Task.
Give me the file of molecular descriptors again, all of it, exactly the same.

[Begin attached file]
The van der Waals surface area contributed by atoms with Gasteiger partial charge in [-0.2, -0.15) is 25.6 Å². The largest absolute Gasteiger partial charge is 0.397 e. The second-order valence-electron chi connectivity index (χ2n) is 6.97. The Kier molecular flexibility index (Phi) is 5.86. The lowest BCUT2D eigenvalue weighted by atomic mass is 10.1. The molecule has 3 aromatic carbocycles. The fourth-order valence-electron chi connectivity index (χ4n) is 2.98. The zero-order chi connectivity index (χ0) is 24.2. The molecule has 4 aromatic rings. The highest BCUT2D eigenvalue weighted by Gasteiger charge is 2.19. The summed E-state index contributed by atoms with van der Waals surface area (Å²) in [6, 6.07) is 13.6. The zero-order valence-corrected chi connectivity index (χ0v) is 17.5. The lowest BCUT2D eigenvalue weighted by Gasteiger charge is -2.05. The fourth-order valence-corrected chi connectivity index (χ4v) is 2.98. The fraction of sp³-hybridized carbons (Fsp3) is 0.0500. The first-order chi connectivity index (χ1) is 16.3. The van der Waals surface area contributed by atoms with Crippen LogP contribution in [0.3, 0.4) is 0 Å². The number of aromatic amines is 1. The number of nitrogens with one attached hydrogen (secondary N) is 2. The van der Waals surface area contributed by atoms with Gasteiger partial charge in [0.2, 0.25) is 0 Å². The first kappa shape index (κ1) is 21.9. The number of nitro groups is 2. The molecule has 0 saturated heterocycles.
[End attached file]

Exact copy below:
The van der Waals surface area contributed by atoms with Gasteiger partial charge in [-0.2, -0.15) is 25.6 Å². The largest absolute Gasteiger partial charge is 0.397 e. The second-order valence-electron chi connectivity index (χ2n) is 6.97. The Kier molecular flexibility index (Phi) is 5.86. The lowest BCUT2D eigenvalue weighted by atomic mass is 10.1. The molecule has 3 aromatic carbocycles. The fourth-order valence-electron chi connectivity index (χ4n) is 2.98. The zero-order chi connectivity index (χ0) is 24.2. The molecule has 4 aromatic rings. The highest BCUT2D eigenvalue weighted by Gasteiger charge is 2.19. The summed E-state index contributed by atoms with van der Waals surface area (Å²) in [6, 6.07) is 13.6. The zero-order valence-corrected chi connectivity index (χ0v) is 17.5. The lowest BCUT2D eigenvalue weighted by Gasteiger charge is -2.05. The fourth-order valence-corrected chi connectivity index (χ4v) is 2.98. The fraction of sp³-hybridized carbons (Fsp3) is 0.0500. The first-order chi connectivity index (χ1) is 16.3. The van der Waals surface area contributed by atoms with Crippen LogP contribution in [0.3, 0.4) is 0 Å². The number of aromatic amines is 1. The number of nitrogens with one attached hydrogen (secondary N) is 2. The van der Waals surface area contributed by atoms with Gasteiger partial charge in [0.2, 0.25) is 0 Å². The first kappa shape index (κ1) is 21.9. The number of nitro groups is 2. The molecule has 0 saturated heterocycles.